The Department of Health and the Aged Care Quality and Safety Commission have ramped up measures to address the overuse of psychotropic medications in aged care.
Since the ABC revealed on its 7.30 program shocking details of physical and medical restraint being used in a number of nursing homes, there have been moves afoot to tighten regulation in this complex area.
Assessors will ask specifically about psychotropic use and restrained numbers
A spokesperson for the Aged Care Quality and Safety Commission has told HelloCare it is paying closer attention to the use of medication as a restraint in aged care.
“The Commission has recently sharpened its focus on the use of restraints in residential aged care, and providers can now expect that they will be specifically asked about restrictive practices and the use of psychotropic medications during monitoring visits,” the spokesperson said.
The Commission has recently “updated” the questions its quality assessors ask providers at unannounced monitoring visits.
The new questions include:
- How many consumers at the service are currently receiving psychotropic medications? (The percent of total consumers at the service will be shown.)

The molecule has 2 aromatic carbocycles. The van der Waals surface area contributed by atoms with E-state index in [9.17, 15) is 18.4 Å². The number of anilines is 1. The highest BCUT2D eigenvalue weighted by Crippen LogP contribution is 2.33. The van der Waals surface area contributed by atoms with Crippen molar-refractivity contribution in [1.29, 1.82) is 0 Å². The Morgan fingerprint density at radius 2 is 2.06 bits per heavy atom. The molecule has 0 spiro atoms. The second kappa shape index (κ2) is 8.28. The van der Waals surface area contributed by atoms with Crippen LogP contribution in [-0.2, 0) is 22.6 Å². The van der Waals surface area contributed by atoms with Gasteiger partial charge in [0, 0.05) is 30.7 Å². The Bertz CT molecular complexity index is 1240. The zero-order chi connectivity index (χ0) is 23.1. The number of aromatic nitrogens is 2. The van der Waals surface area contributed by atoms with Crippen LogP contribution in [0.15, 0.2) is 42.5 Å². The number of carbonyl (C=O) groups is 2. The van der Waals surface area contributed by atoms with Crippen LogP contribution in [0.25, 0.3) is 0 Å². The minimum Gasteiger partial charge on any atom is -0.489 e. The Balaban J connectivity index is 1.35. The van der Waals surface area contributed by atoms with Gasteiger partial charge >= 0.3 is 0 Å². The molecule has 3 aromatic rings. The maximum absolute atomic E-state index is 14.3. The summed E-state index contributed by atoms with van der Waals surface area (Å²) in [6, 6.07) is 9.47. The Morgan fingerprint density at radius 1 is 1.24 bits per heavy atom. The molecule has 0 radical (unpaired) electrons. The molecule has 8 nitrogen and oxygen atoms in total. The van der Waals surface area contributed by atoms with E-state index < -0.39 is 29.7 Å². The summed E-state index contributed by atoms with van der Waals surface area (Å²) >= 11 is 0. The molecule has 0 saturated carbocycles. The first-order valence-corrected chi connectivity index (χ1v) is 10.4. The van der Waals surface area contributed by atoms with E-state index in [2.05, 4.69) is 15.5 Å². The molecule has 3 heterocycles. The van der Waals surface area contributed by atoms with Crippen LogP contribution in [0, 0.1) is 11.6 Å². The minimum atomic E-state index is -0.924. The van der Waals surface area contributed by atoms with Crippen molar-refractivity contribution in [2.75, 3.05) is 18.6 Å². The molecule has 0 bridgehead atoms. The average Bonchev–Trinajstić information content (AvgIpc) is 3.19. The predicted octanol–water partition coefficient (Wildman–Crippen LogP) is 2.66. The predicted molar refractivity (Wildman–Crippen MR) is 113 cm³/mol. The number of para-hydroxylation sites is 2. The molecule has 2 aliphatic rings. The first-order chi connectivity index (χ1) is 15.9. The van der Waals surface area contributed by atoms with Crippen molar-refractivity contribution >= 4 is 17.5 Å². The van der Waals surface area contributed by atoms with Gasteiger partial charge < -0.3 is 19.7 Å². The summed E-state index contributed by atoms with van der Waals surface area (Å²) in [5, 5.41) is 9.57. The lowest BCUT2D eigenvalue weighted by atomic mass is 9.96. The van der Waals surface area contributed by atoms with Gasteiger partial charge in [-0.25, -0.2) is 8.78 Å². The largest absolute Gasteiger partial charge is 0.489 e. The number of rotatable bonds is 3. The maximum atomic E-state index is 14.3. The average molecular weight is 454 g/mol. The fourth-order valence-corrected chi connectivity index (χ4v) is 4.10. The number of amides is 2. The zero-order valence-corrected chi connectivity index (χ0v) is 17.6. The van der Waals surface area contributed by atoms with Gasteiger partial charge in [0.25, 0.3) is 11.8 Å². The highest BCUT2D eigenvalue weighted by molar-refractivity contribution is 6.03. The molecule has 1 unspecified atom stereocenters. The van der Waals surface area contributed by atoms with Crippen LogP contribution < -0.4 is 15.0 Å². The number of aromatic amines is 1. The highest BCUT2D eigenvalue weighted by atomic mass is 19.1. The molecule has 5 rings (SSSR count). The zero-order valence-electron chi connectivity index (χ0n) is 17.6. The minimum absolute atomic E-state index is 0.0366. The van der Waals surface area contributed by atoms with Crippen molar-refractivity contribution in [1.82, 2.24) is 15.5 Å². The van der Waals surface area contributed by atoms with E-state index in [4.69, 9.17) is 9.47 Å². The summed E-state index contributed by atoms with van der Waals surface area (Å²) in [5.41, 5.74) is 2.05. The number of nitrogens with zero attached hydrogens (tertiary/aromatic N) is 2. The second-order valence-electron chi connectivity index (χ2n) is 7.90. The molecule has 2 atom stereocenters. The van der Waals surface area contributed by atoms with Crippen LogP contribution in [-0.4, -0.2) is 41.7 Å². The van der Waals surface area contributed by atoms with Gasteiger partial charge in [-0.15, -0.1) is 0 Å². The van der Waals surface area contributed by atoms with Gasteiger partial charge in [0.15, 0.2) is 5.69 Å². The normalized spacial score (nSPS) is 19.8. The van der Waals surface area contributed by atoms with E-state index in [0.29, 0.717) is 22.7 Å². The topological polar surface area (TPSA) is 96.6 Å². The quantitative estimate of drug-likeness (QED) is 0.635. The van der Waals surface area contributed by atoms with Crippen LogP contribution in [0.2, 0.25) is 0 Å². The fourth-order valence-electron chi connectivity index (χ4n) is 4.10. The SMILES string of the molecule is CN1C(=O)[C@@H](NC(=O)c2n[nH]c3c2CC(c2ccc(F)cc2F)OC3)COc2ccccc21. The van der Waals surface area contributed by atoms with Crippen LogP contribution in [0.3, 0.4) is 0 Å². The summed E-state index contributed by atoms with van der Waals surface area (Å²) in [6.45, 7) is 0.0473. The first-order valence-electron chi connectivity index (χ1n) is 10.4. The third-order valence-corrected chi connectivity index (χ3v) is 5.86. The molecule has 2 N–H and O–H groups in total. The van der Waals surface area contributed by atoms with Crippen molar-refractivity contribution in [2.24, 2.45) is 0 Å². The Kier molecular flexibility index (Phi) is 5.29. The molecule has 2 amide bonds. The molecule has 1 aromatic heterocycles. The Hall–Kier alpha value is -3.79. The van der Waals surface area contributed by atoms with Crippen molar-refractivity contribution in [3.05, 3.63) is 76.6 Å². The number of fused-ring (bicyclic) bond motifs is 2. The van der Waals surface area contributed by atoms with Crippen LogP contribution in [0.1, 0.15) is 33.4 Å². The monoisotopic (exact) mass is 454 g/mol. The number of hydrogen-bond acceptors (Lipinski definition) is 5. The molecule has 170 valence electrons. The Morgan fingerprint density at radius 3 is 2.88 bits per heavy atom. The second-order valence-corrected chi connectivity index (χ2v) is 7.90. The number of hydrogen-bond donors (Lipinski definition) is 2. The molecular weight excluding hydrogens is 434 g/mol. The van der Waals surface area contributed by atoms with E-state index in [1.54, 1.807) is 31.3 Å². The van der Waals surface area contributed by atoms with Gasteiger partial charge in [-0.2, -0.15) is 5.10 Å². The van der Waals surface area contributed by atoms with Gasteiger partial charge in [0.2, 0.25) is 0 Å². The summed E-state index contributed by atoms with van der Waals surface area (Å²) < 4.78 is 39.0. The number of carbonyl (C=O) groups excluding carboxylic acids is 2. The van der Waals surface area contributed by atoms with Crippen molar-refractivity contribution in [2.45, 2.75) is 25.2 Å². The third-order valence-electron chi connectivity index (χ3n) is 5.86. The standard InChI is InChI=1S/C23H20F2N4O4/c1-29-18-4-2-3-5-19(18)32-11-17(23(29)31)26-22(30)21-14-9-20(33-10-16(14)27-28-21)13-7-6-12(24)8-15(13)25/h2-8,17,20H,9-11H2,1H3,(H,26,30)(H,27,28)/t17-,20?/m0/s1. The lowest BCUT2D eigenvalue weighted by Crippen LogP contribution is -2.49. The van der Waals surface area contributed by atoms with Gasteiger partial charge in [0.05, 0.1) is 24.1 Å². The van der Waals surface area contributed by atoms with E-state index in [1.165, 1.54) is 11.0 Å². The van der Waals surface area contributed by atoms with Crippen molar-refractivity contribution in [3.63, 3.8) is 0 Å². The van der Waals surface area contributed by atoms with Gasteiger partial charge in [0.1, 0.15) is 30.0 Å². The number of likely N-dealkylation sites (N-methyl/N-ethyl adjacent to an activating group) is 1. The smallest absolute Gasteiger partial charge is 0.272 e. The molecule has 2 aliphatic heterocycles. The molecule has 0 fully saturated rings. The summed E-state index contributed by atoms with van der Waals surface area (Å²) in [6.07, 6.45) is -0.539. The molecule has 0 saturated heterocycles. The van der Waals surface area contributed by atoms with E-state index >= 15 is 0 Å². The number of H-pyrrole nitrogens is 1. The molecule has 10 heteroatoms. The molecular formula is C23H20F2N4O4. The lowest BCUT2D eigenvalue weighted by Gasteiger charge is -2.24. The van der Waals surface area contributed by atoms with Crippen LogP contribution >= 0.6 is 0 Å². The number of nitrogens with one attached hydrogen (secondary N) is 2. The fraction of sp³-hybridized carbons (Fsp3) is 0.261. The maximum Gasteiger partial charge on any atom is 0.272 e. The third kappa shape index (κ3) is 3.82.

- How many consumers are restrained in order to manage risks to themselves or others at the service? (The percent of total consumers at the service will be noted.)
The full list of questions asked at unannounced audits can be found on the Commission’s website.
The Commissioner’s interim Chief Clinical Advisor, Associate Professor Michael Murray, is also reviewing guidance material for aged care operators, and aims to provide more advice to operators to support best practice in clinical care.
Chemical and physical restraint regulations updated
In the wake of the program being aired, Aged Care Minister Ken Wyatt announced that “regulations” would be updated.
“Incidents of over use of physical and chemical restraint will not be tolerated,” Mr Wyatt’s statement said.
A spokesperson for the Department of Health told HelloCare that on Friday 25 January, a paragraph was added to the Atlas of Health Variation as part of a review of aged care’s Standards Guidance being undertaken in the lead up to implementation of the new Aged Care Quality Standards.
The update adds a “specific example” and says,
“Although antipsychotic medicines may be appropriate for adults with severe mental health issues or long-term mental illness, there is concern that these medicines are being prescribed inappropriately in people aged 65 years and over for their sedative effects — that is, as a form of chemical restraint for people with psychological and behavioural symptoms of dementia or delirium.”
What can you do if you are concerned about an aged care service?
The Aged Care Quality and Safety Commission said that if anyone is concerned about a loved one in aged care, or if they wish to make a complaint, they can contact the Aged Care Quality and Safety Commission on 1800 951 822.
Please note: The image used to illustrate this article does not represent actual people or events. Image: iStock.